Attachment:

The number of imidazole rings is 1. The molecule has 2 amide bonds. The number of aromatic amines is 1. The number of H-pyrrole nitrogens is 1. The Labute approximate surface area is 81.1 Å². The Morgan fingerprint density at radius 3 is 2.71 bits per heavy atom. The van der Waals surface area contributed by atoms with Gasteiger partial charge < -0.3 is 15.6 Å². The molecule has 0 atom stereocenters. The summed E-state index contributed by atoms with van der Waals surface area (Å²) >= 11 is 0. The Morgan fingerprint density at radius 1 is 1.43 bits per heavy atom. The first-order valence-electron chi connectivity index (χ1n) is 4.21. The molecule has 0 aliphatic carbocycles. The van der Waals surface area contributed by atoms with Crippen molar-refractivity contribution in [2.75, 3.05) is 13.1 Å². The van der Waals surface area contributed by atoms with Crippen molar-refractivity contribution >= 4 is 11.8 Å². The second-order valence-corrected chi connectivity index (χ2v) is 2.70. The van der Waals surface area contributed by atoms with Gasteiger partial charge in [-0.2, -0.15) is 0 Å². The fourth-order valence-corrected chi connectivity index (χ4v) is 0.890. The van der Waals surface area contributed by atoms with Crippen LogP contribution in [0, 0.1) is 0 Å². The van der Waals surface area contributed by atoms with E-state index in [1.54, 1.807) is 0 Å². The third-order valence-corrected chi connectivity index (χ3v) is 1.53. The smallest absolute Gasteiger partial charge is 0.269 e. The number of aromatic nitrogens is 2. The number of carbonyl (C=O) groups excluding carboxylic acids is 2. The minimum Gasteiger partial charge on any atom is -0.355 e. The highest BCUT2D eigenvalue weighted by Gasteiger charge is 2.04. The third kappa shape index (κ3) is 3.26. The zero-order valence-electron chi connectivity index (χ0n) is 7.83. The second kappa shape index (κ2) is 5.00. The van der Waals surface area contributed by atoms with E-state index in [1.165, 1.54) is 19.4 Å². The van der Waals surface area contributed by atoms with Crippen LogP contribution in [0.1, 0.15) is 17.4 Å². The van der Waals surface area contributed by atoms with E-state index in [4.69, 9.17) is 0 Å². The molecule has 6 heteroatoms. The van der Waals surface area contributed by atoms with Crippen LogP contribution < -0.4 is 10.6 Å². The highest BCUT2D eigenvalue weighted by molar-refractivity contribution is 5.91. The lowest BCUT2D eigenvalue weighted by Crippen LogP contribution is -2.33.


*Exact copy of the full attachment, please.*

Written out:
The number of imidazole rings is 1. The molecule has 2 amide bonds. The number of aromatic amines is 1. The number of H-pyrrole nitrogens is 1. The Labute approximate surface area is 81.1 Å². The Morgan fingerprint density at radius 3 is 2.71 bits per heavy atom. The van der Waals surface area contributed by atoms with Gasteiger partial charge < -0.3 is 15.6 Å². The molecule has 0 atom stereocenters. The summed E-state index contributed by atoms with van der Waals surface area (Å²) >= 11 is 0. The Morgan fingerprint density at radius 1 is 1.43 bits per heavy atom. The first-order valence-electron chi connectivity index (χ1n) is 4.21. The molecule has 0 aliphatic carbocycles. The van der Waals surface area contributed by atoms with Crippen molar-refractivity contribution in [2.75, 3.05) is 13.1 Å². The van der Waals surface area contributed by atoms with Crippen molar-refractivity contribution >= 4 is 11.8 Å². The second-order valence-corrected chi connectivity index (χ2v) is 2.70. The van der Waals surface area contributed by atoms with Gasteiger partial charge in [-0.2, -0.15) is 0 Å². The fourth-order valence-corrected chi connectivity index (χ4v) is 0.890. The van der Waals surface area contributed by atoms with Crippen LogP contribution in [0, 0.1) is 0 Å². The van der Waals surface area contributed by atoms with E-state index in [1.54, 1.807) is 0 Å². The third-order valence-corrected chi connectivity index (χ3v) is 1.53. The smallest absolute Gasteiger partial charge is 0.269 e. The number of aromatic nitrogens is 2. The number of carbonyl (C=O) groups excluding carboxylic acids is 2. The minimum Gasteiger partial charge on any atom is -0.355 e. The highest BCUT2D eigenvalue weighted by Gasteiger charge is 2.04. The third kappa shape index (κ3) is 3.26. The zero-order valence-electron chi connectivity index (χ0n) is 7.83. The second kappa shape index (κ2) is 5.00. The van der Waals surface area contributed by atoms with E-state index in [1.165, 1.54) is 19.4 Å². The van der Waals surface area contributed by atoms with Crippen LogP contribution in [0.1, 0.15) is 17.4 Å². The van der Waals surface area contributed by atoms with E-state index in [4.69, 9.17) is 0 Å². The molecule has 6 heteroatoms. The van der Waals surface area contributed by atoms with Crippen LogP contribution < -0.4 is 10.6 Å². The highest BCUT2D eigenvalue weighted by molar-refractivity contribution is 5.91. The lowest BCUT2D eigenvalue weighted by Crippen LogP contribution is -2.33.